T. S. ELIOT by Bernard Bergonzi


Email this review


This fine, short, admirably clear critical biography (in the Masters of World Literature Series) should appeal not only to those relatively unacquainted with other criticism of the poet but also to students seeking an overall view of the poet's work and its interconnectedness with his life. Particularly in the case of T. S. Eliot, this means the development of his ideas about literature and religion and their effect on that vague thing called culture, plus how all this reflected on his very special and rather utopian concept of the state. The biographical content of each chapter summarizes the bare yet important facts, avoiding speculation, and is followed by sections first describing, then presenting critical approaches (rather than answers) for understanding and evaluating the works of that period. The author is sympathetic without being obsequious and his moderate, unpolemical and unrhetorical judgments are highly persuasive.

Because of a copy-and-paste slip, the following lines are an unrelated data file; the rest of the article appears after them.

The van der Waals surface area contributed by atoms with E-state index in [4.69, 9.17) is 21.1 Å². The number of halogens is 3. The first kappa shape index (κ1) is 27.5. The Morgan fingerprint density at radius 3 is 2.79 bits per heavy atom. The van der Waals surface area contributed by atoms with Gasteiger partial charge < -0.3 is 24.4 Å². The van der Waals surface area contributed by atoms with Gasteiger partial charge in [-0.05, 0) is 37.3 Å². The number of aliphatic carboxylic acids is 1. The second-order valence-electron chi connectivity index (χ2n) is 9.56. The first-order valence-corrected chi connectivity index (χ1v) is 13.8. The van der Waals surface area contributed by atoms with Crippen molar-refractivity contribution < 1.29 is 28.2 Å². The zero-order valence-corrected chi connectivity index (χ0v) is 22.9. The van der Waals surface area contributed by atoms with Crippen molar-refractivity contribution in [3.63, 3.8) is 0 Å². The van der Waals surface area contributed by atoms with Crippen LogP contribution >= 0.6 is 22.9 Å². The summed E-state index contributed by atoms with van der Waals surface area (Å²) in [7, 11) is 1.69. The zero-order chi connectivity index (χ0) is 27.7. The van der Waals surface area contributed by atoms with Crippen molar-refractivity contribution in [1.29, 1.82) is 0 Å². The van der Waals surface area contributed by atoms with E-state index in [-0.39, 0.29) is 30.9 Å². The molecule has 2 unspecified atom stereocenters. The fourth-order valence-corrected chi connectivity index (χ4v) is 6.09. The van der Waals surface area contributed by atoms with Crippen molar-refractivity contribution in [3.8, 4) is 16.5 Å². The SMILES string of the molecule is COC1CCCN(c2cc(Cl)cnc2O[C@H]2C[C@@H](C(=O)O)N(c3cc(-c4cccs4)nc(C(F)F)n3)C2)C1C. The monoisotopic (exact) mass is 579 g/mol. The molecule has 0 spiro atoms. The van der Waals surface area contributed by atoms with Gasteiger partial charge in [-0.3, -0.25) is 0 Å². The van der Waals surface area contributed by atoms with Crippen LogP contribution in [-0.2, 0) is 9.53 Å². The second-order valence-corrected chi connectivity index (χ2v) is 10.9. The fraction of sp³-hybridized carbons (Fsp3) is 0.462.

Pub Date: March 1st, 1972
Publisher: Macmillan